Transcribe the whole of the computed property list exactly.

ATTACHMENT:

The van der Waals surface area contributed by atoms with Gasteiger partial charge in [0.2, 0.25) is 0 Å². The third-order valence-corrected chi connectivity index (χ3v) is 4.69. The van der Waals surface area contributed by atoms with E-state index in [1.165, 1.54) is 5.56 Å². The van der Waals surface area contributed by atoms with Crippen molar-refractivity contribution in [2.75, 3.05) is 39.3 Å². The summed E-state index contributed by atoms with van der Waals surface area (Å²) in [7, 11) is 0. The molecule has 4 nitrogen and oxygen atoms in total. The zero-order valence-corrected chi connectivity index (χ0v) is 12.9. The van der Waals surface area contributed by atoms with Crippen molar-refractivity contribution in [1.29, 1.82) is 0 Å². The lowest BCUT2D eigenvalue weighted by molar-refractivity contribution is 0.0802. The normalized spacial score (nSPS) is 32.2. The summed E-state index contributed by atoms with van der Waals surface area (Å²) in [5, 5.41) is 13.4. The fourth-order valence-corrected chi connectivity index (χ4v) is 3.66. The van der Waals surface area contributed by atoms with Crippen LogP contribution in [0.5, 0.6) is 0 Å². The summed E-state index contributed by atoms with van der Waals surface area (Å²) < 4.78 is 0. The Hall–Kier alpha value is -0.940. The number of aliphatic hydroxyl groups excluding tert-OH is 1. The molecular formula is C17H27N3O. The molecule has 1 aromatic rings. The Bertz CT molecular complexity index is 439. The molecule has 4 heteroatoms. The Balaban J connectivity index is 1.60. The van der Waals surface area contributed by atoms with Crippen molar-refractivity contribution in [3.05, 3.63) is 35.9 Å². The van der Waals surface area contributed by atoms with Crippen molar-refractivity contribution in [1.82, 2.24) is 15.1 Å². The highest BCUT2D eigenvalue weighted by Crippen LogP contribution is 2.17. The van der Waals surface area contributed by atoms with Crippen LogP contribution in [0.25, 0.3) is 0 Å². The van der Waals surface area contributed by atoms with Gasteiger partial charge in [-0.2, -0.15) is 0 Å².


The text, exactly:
The van der Waals surface area contributed by atoms with Gasteiger partial charge in [0.2, 0.25) is 0 Å². The third-order valence-corrected chi connectivity index (χ3v) is 4.69. The van der Waals surface area contributed by atoms with E-state index in [1.165, 1.54) is 5.56 Å². The van der Waals surface area contributed by atoms with Crippen molar-refractivity contribution in [2.75, 3.05) is 39.3 Å². The summed E-state index contributed by atoms with van der Waals surface area (Å²) in [7, 11) is 0. The molecule has 4 nitrogen and oxygen atoms in total. The zero-order valence-corrected chi connectivity index (χ0v) is 12.9. The van der Waals surface area contributed by atoms with Crippen molar-refractivity contribution in [1.29, 1.82) is 0 Å². The lowest BCUT2D eigenvalue weighted by molar-refractivity contribution is 0.0802. The normalized spacial score (nSPS) is 32.2. The summed E-state index contributed by atoms with van der Waals surface area (Å²) in [5, 5.41) is 13.4. The fourth-order valence-corrected chi connectivity index (χ4v) is 3.66. The van der Waals surface area contributed by atoms with Crippen LogP contribution in [0.5, 0.6) is 0 Å². The summed E-state index contributed by atoms with van der Waals surface area (Å²) < 4.78 is 0. The Hall–Kier alpha value is -0.940. The number of aliphatic hydroxyl groups excluding tert-OH is 1. The molecular formula is C17H27N3O. The molecule has 1 aromatic rings. The Bertz CT molecular complexity index is 439. The molecule has 4 heteroatoms. The Balaban J connectivity index is 1.60. The van der Waals surface area contributed by atoms with Crippen molar-refractivity contribution in [3.05, 3.63) is 35.9 Å². The van der Waals surface area contributed by atoms with Crippen molar-refractivity contribution in [1.82, 2.24) is 15.1 Å². The highest BCUT2D eigenvalue weighted by Crippen LogP contribution is 2.17. The van der Waals surface area contributed by atoms with Crippen LogP contribution in [0.25, 0.3) is 0 Å². The van der Waals surface area contributed by atoms with Gasteiger partial charge in [-0.2, -0.15) is 0 Å².